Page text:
May 01, 2005

quit picking on him, you bullies!

In a recent interview with LA Weekly, Jonathan Safran Foer was quoted as saying,
“I am probably the most hated writer in America.”


I worry about the guy.
I'm not kidding. But then I tend to fret over people, worrying about their well-being, if they're happy in their lives...maybe it's genetic. My mother does this too- in a wonderfully sweet way...she worries over people...whether she knows them, or not.

It seems Jonathan has been getting his share of flack since the launch of his latest, Extremely Loud and Incredibly Close. Critics have called the work, 'gimmicky', and many of his fellow writers...well...let's just say I've read an awful lot of commentary about how they 'feel' about him...and it's not very nice.

The thing is, I like his stuff. But even if I didn't, I wouldn't be jumping on the 'let's bash Safran Foer band wagon.'

"I'm sick of him. Sick sick sick."

"You just kind of want to pick on someone with a moniker like Safran. The Foer part is also a little irritating."

"JSF annoys the SHIT out of me."


Those are comments from writers...people who share the same passion in life. Ditch the jealousy, folks.
Can't we all just get along?

A couple of weeks ago, I saw an excellent episode of Hot Type where host, Evan Solomon interviewed Safran Foer. He sure didn't seem neurotic, self-absorbed or snotty to me. He spoke quite humbly and honestly about his work, mentioning his feeling that he has to 'justify' sitting down and writing every day. (What writer worth his or her salt hasn't felt that?) He spoke about the way the internet has changed the way people read and how he knows he's had a good day when his work has made him 'feel'. For the first time, in a long time, I felt that another writer had said what I had been feeling all along...that writing isn't some magical conjuring of words, but rather that it's hard work, (the sit your bum in the chair every day variety) and that the world is 'exceptionally complicated.'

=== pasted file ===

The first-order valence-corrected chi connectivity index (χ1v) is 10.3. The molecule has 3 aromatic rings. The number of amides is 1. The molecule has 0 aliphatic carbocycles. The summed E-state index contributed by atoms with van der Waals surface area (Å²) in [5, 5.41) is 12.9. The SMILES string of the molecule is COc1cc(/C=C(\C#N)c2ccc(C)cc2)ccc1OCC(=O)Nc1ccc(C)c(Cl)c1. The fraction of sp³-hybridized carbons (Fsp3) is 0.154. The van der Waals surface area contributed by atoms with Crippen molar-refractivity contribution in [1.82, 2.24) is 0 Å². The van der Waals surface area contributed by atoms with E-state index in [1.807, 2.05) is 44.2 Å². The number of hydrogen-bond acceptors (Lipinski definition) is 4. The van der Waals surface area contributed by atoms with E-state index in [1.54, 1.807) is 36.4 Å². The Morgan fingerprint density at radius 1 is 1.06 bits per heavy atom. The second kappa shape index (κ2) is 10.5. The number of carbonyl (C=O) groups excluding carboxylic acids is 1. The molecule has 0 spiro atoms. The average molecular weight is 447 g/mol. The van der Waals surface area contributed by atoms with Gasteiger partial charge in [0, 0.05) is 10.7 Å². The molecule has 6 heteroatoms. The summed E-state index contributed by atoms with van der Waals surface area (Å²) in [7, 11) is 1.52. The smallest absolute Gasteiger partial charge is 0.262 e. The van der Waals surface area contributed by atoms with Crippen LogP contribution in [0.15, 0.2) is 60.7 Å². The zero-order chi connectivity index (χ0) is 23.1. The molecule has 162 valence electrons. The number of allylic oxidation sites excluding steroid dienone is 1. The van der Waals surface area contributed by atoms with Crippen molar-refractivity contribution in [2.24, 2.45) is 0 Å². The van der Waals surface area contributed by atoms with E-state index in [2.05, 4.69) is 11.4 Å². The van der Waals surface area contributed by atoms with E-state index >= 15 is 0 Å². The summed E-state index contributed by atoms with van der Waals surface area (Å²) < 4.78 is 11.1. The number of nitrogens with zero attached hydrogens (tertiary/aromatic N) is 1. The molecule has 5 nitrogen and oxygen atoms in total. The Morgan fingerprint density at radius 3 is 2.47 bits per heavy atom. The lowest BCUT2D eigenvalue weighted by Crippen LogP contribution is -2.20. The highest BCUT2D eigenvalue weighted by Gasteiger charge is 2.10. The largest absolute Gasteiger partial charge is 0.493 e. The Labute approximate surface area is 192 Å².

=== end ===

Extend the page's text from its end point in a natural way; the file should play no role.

The other day I got a phone call from another writer, an established author I had given my card to some time ago. I admire her work and was glad to get to know better. We had a delightful conversation. We talked about where we were with our current WIPs, chatted about the places we've lived, shared thoughts on the writing process. Good stuff.

When we were through, she said (sounding a little surprised) "You're really nice."
I laughed and said, "I guess I try to be 'the nice writer'. I don't get what's to be gained from being so damned snarky."

So, hey - Jonathan...You've got a friend way up here on the edge of Canada.
Boldly go.

Here's his extremely, incredibly cool web site:
The Project Museum

1 comment:

M.B.S. said...

Interesting blog, once again, Ami.

I was in grad school with a bunch of MFA-ers. Even with their occasional publications in obscure venues--or their mere approval by teachers--these guys and gals were ice and fire towards their closely-linked yet from-a-different-department MA counterparts. We had some of the same English classes together. We shared a Teaching Assistant "office" (a trailer). And I ended up getting along with those who ended up giving me the time of day.

But at parties, there was usually this clear line of posturing, the "*We* write" Creative Writing crowd versus what I guess they thought were cold, unimaginative critics, the English students.

Yet the MA students wrote poetry, wrote in our journals, wrote letters, wrote short stories, had novels and plays in progress, got together for readings, criticized each other's stuff.

What we didn't have was thick enough skins. We never shared our writing with the "real" writers in the MFA program. It was probably better that way. I still don't see why they had to be so nasty.

If it takes so much to break "in" to the writing community, does that community then hold itself to such a high and narrow standard that it must eliminate all who "annoy?"